Scientists have long-understood that diets high in sugar and fat contribute to fatty liver disease. Adding onto this, new research suggests that excess cholesterol exacerbates the process as well.
Researchers from the University of Southern California’s Keck School of Medicine conclude that high-cholesterol diets can lead to abnormalities in immune cells implicated in fatty liver disease.
“We saw that you may have a high-fat and high-sugar diet, but when you add high cholesterol to that, it will accelerate the process that causes inflammation in your liver,” says corresponding author Ana Maretti-Mira, PhD, an assistant research professor of medicine at USC, in a statement. “People focus on high cholesterol as a risk for heart disease, but we showed that your liver may also be affected, causing inflammation, scarring and, potentially, cirrhosis.”
To conduct the study, the team fed mice a high-fat and high-sugar diet. They then split them into three different groups that would receive varied amounts of cholesterol for 20 weeks. The low-cholesterol group received a quarter of the cholesterol compared to medium, and the high-cholesterol group, which received 25 times more than the low group.
After 20 weeks, fat accumulated in the livers of mice across all three groups, which is the principal sign of developing of fatty liver disease. However, the high-cholesterol group had progressed much more, and the researchers noticed much more inflammation and scarring.
The team followed up with this by feeding all three groups low cholesterol foods, while keeping them on a diet high in both fat and sugar for 10 weeks. By the end of this period, the high-cholesterol mice appeared to have a great reduction in inflammation yet not scarring. This finding implies that damage from high cholesterol is difficult to reverse.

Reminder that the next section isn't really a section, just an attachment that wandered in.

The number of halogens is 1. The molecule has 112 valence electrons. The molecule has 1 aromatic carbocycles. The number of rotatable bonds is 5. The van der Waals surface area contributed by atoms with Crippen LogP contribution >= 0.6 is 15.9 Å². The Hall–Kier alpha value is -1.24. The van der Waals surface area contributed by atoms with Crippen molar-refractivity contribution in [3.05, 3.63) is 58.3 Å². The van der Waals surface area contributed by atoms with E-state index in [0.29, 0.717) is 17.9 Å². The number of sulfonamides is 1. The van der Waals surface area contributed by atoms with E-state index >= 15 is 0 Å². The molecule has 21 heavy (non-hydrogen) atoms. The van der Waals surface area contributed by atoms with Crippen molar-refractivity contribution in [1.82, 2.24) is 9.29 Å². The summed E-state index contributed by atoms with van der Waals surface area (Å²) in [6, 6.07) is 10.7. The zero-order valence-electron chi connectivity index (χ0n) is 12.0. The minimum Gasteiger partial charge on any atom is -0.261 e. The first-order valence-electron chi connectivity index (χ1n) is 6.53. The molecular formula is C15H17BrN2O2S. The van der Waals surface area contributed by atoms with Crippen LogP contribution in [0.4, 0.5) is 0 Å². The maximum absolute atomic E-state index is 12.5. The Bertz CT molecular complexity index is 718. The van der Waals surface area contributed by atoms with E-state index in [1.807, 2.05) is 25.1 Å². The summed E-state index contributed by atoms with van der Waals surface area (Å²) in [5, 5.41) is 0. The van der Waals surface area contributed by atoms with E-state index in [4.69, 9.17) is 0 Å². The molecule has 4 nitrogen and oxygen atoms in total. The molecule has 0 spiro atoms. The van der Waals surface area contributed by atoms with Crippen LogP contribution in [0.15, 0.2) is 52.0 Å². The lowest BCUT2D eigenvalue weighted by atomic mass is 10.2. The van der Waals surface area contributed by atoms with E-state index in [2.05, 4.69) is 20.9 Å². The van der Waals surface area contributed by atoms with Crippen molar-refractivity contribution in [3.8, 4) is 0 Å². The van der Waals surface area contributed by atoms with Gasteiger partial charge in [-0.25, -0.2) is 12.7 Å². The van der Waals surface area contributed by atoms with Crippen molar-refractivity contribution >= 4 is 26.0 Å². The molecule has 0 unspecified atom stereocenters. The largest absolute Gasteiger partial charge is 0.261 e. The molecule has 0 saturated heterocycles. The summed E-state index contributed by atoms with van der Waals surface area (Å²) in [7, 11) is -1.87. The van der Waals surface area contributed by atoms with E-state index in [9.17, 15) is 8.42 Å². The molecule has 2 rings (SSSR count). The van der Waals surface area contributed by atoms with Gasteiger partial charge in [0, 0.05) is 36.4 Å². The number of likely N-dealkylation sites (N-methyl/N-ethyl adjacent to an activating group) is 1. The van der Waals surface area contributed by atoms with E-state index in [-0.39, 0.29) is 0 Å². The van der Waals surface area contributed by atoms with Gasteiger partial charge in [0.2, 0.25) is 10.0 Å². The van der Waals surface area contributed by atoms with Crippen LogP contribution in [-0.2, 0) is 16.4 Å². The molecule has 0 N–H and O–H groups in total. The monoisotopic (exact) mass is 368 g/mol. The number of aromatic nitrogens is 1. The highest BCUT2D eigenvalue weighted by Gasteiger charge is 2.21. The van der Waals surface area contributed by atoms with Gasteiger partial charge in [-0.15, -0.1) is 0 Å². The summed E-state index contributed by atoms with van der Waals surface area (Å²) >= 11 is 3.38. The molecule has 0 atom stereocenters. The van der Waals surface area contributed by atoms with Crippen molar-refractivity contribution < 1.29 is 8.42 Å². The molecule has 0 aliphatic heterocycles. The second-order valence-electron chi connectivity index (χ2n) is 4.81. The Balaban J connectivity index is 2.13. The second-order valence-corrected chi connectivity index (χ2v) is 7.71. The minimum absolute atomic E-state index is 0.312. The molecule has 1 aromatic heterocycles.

To delve deeper into immune cell function, the team used RNA sequencing to differentiate between genes activated in liver cells that harmfully contribute to immune response, and normal versions of these cells. Consistent with previous findings, genes linked to inflammation were activated by medium and high cholesterol diets, while genes linked to reversing it were activated by low-cholesterol diets.
The team concludes by drawing a clear connection between the diets they fed to mice and the typical American diet. “Our daily diet has lots of carbohydrates, such as sugary drinks, bread, rice and pasta,” says Maretti-Mira. “Then there’s high fat, since everybody likes deep fried foods. At the same time, we don’t have the same active life we used to, so we end up eating much more than our body needs.”
She explains that the important thing to do is consume nutritious foods as often as possible, and exercise to help clear fat from the liver. She doesn’t encourage complete cold-turkey on fried or processed foods you enjoy, but moderation is key.
This study is published in the journal Frontiers in Immunology.